The groundbreaking film, Meeting Resistance, seeks to explain the current disconnect in American media and the realities on the ground of what forces are behind the violence in Iraq. Similar arguments used during Vietnam are largely accepted by American audiences as a legitimate reason for the continued occupation of Iraq. The “War on Terror” and the fight against communism in Vietnam both give Americans an enemy to fear and our troops an honorable military operation.
Never before in American history has a documentary film examined “the enemy” while the conflict continues. The information contained in the film has become so valuable in gaining understanding of the violence in Iraq; it has been shown not only to civilian audiences, but to military audiences as well. Of note is the recent showing to “The Red Team” operating in Iraq whose main job is to conduct exercises and war games, providing an adversarial perspective, especially when this perspective includes plausible tactics, techniques, and procedures (TTP) as well as realistic policy and doctrine… of the enemy. Although the filmmakers themselves are journalists, with no specific political or military agenda, the military has recognized the great value this film offers.
Explanations to several myths making their way through the American media give audiences a new and necessary perspective. The first myth largely accepted is that the majority of the violence in Iraq is due to sectarian violence targeting mostly civilians. Clearly, this is not the case as the Department of Defense quarterly reports show a very different reality. An average of 74% of all violence is attributed to attacks on American forces, 16% target Iraqi police and army personal, and a mere 10% target civilians. These numbers break apart the myth that a US troop presence is needed in order to mediate or stifle a civil war based on old sectarian tensions.
The second myth circulated for American audiences is the idea that sectarian tensions in Iraq existed before the US led invasion (mostly between Sunni and Shi’a). However, when one look at current polls, showing that 100% of Iraqi’s disagree with targeting other Iraqi’s, regardless of faith, the presumption that deep seeded hate among these groups exists is false at best. In fact in 2002 close to half of all marriages in Iraq were comprised of people with mixed faith and ethnicities.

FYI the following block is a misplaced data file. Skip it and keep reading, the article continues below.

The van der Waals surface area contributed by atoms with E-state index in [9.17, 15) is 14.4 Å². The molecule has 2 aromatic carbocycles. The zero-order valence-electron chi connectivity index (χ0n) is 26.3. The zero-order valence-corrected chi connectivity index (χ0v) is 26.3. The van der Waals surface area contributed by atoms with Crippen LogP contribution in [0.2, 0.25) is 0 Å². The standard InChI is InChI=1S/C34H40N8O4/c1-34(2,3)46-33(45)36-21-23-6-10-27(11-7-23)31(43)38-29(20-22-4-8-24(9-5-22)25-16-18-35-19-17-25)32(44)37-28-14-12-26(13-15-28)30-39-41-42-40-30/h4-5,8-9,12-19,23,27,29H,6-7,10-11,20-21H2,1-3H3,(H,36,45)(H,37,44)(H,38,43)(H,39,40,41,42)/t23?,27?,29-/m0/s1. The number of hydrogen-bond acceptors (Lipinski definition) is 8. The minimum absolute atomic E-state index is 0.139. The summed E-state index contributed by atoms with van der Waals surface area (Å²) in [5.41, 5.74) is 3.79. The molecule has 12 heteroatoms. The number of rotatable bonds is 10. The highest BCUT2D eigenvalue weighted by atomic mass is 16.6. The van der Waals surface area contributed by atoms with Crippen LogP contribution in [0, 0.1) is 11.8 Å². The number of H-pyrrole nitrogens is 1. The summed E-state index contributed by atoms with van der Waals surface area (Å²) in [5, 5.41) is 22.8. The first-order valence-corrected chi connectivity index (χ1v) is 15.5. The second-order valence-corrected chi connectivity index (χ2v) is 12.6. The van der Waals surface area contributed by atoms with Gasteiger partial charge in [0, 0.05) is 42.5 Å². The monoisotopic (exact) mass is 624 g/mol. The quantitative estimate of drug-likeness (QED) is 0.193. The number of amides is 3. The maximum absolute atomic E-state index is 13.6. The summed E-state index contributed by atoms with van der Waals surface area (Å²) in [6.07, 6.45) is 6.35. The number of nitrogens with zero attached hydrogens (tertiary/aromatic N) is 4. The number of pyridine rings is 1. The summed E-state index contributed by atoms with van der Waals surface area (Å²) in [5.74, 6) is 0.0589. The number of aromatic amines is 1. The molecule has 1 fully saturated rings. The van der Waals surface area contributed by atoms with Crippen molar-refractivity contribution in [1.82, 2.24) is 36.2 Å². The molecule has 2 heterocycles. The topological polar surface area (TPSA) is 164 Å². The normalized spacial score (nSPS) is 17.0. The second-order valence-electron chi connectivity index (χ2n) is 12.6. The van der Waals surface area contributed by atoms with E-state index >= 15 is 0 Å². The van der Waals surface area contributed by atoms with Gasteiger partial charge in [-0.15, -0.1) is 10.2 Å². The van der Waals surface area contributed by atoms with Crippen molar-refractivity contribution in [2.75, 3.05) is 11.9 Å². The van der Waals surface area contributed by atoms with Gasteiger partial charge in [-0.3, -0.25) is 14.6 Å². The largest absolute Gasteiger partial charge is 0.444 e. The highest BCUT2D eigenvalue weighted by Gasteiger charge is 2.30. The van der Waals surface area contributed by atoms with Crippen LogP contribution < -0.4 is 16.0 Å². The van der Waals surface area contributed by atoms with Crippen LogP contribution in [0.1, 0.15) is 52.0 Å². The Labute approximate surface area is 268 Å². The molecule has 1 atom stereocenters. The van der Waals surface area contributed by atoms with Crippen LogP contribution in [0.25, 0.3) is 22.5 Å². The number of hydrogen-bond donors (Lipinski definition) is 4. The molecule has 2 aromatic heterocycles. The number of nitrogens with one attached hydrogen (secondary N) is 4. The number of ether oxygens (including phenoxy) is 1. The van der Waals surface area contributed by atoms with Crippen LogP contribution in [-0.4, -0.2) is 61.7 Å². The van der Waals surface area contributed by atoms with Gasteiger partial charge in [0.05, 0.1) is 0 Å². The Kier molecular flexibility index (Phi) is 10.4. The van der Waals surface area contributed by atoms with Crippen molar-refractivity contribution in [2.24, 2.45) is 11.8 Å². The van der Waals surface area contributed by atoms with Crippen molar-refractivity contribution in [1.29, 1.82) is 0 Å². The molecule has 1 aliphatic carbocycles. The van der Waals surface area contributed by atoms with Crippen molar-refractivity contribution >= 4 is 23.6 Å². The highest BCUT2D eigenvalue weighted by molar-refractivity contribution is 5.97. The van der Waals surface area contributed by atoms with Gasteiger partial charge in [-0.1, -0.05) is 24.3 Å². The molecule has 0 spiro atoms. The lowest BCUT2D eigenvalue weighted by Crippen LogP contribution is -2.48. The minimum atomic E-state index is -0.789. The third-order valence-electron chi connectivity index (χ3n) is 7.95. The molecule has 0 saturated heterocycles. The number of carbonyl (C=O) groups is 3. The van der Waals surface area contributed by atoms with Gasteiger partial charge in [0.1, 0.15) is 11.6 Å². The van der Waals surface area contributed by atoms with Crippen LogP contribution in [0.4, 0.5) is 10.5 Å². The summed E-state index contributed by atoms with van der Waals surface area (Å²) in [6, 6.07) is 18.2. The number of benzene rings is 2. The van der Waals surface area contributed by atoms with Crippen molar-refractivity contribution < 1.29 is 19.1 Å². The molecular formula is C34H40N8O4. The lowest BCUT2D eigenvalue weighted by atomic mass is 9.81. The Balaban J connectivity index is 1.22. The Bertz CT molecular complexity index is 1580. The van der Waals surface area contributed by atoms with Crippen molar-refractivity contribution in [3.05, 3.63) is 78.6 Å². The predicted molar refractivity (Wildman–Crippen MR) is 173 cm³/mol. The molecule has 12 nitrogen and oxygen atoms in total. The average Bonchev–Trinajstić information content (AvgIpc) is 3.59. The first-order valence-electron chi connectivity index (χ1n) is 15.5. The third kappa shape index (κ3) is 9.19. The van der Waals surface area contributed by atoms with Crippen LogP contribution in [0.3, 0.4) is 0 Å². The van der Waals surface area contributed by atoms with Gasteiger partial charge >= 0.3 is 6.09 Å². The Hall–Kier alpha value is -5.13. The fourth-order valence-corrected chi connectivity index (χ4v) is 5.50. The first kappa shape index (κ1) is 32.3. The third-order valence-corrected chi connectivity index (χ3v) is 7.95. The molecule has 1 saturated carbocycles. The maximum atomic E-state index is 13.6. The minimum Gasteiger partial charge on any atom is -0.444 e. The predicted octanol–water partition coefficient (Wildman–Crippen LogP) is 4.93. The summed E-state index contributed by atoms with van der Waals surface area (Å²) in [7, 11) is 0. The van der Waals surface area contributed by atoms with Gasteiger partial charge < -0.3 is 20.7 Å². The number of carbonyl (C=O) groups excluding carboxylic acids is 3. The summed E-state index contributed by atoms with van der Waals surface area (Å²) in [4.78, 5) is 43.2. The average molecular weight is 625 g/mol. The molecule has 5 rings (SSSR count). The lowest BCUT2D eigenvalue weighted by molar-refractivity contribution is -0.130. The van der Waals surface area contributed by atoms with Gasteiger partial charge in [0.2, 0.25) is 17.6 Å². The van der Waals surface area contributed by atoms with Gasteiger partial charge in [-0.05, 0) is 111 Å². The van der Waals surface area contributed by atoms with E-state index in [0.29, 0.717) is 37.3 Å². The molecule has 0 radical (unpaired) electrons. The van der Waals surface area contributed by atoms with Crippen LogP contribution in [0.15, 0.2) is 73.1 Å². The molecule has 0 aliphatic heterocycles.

The third myth is that violence is largely attributed to “outside influences,” namely that of foreign fighters from Iran and Syria. Although there is minimal truth to these claims the percentage of attacks on American forces and perceived collaborators are largely perpetrated by Iraqi’s themselves and motivated by Iraqi nationalism and a desire to “protect the homeland.” Of the one Syrian fighter interviewed for the film, it was a desire to fight the enemy in Iraq in order to quell an American attack on Syrian soil that motivated his particular movement. Ironically, it has been this same argument offered up by Vice President Dick Cheney and the political right in this country to justify the continued occupation of Iraq. We will fight them over there so we won’t have to fight them over here dominates the mentality of all foreign fighters in Iraq, including US troops.
Last, the myth that Iraqi on Iraqi violence is motivated by religious ideology is also shown to be largely false. A more accurate description of the civil strife in Iraq is that it is political in nature and is comprised of Iraqi Nationalists who wish to see Iraq remain united, unoccupied, and self-governing and the Supreme Islamic Iraqi Council who have advocated a partitioning of Iraq.
As documented in the film and evidenced by the Department of Defense ‘s own reports if US policy makers truly wish to see a decrease in violence, a clear course of action is offered up by this film. The removal of US forces alone would decrease violence by 74%, a substantial decrease in violence by anyone’s standards. Anyone, that is, except those politicians making the decision to keep any US forces in Iraq.